Justice Clarence Thomas Speaks — And Oh What A Speech!

I will not be characterized as a Europhile. I love the United States.

 

David Lat
Above the Law
15 Nov 2013

…People who have read Justice Thomas’s extraordinary memoir, My Grandfather’s Son (affiliate link), are familiar with his journey from being a supporter of the Black Panthers to a rock-ribbed conservative. If you’re not familiar with it, this exchange from last night pretty much captures it:

Judge Sykes: You were something of a campus radical.

Justice Thomas: Yeah, but I wasn’t a dope head. The sixties were different.

They sure were. Cf. Justice Alito’s Fed Soc speech from last year (“who put the acid in the wine”).

Justice Thomas is sometimes described by liberal commentators — including one of my colleagues, Elie Mystal — as bitter and angry. But as he explained in a particularly heartfelt part of the conversation, that couldn’t be farther from the truth. He vividly recalled the emotional morning of April 16, 1970, when he returned to Holy Cross College after attending a riot in Harvard Square. Deeply troubled by how full he was of hate, he prayed to God and promised that if God could help him through this darkness, he would never hate again.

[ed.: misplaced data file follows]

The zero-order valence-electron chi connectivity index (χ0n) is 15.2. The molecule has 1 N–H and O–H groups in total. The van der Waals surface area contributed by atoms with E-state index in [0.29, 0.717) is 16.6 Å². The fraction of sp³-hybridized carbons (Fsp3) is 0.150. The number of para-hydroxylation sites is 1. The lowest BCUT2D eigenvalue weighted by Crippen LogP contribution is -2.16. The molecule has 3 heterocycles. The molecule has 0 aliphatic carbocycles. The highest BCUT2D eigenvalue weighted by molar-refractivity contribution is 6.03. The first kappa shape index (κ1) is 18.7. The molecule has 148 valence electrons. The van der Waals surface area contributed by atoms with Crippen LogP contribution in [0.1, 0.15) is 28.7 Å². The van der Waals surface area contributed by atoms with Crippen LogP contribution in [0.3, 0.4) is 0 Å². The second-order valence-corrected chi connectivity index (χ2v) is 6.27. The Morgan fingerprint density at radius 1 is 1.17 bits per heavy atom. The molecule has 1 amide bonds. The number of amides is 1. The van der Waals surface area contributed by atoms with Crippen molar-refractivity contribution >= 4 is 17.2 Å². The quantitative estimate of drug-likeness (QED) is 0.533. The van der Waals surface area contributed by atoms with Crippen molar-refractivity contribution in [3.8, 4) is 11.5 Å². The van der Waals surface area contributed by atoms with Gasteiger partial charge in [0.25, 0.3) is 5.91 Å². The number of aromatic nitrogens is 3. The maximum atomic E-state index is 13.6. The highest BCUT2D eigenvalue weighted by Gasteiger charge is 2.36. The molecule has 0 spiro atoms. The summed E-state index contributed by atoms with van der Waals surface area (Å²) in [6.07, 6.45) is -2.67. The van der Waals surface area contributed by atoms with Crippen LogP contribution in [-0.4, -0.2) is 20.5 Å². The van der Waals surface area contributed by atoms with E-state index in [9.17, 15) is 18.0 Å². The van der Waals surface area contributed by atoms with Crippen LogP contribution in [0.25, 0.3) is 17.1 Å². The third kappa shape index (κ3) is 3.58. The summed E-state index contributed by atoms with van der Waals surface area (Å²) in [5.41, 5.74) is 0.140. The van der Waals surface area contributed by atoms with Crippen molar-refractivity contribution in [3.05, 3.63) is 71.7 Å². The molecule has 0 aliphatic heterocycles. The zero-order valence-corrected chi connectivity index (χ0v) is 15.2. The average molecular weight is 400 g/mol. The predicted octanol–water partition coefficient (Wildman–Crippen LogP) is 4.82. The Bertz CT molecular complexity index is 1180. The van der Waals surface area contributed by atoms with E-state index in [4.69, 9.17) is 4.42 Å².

God came through for him — and Justice Thomas was forever changed. So he rejects any portraits of him as angry, hateful, or obsessed with settling old scores:

That is the opposite of the way I was raised, the opposite of the deal I made with God on April 16…

…Justice Thomas gushed about his law clerks, who are like family to him, and talked about how he takes them to Gettysburg each year. Why? “I want them to understand the price that was paid for this country.”

In response to a question from Judge Sykes about what President Abraham Lincoln and the words of the Gettysburg Address mean to him today, Justice Thomas had this to say:

If not for the Thirteenth Amendment, the Fourteenth Amendment, and the Fifteenth levitra professional overnight delivery Amendment, I wouldn’t be sitting here today. I wouldn’t be sitting on the Supreme Court of the United States.

“This country isn’t perfect,” Justice Thomas said, “but it’s perfectible. That’s what Lincoln’s words mean to me.”

 

 

Read the entire article at Above the Law.

 

 

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